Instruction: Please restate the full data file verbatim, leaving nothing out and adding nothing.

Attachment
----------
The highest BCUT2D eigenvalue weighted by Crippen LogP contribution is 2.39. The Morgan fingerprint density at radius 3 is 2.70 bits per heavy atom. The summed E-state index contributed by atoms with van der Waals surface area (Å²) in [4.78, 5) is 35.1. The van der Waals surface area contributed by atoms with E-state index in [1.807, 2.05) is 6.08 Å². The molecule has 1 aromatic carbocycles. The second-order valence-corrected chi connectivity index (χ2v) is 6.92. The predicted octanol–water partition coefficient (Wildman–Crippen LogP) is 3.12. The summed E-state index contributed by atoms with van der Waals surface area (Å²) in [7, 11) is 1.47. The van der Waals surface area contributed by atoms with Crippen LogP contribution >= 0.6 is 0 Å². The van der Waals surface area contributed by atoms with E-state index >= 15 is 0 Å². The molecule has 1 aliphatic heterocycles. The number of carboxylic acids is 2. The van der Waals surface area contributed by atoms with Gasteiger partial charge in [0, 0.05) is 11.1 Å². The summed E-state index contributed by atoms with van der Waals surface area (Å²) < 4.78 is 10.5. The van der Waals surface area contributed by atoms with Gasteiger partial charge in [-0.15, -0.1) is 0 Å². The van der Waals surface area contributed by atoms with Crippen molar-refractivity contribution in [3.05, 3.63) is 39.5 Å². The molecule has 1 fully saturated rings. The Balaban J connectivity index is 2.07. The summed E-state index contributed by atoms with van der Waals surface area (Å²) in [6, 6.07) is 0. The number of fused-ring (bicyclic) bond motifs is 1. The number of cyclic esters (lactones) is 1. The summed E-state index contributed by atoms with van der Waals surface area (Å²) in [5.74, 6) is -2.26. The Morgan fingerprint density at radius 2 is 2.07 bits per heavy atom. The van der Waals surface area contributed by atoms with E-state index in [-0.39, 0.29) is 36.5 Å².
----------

The highest BCUT2D eigenvalue weighted by Crippen LogP contribution is 2.39. The Morgan fingerprint density at radius 3 is 2.70 bits per heavy atom. The summed E-state index contributed by atoms with van der Waals surface area (Å²) in [4.78, 5) is 35.1. The van der Waals surface area contributed by atoms with E-state index in [1.807, 2.05) is 6.08 Å². The molecule has 1 aromatic carbocycles. The second-order valence-corrected chi connectivity index (χ2v) is 6.92. The predicted octanol–water partition coefficient (Wildman–Crippen LogP) is 3.12. The summed E-state index contributed by atoms with van der Waals surface area (Å²) in [7, 11) is 1.47. The van der Waals surface area contributed by atoms with Crippen LogP contribution >= 0.6 is 0 Å². The van der Waals surface area contributed by atoms with E-state index >= 15 is 0 Å². The molecule has 1 aliphatic heterocycles. The number of carboxylic acids is 2. The van der Waals surface area contributed by atoms with Gasteiger partial charge in [0, 0.05) is 11.1 Å². The summed E-state index contributed by atoms with van der Waals surface area (Å²) < 4.78 is 10.5. The van der Waals surface area contributed by atoms with Gasteiger partial charge in [-0.15, -0.1) is 0 Å². The van der Waals surface area contributed by atoms with Crippen molar-refractivity contribution in [3.05, 3.63) is 39.5 Å². The molecule has 1 fully saturated rings. The Balaban J connectivity index is 2.07. The summed E-state index contributed by atoms with van der Waals surface area (Å²) in [6, 6.07) is 0. The number of fused-ring (bicyclic) bond motifs is 1. The number of cyclic esters (lactones) is 1. The summed E-state index contributed by atoms with van der Waals surface area (Å²) in [5.74, 6) is -2.26. The Morgan fingerprint density at radius 2 is 2.07 bits per heavy atom. The van der Waals surface area contributed by atoms with E-state index in [-0.39, 0.29) is 36.5 Å².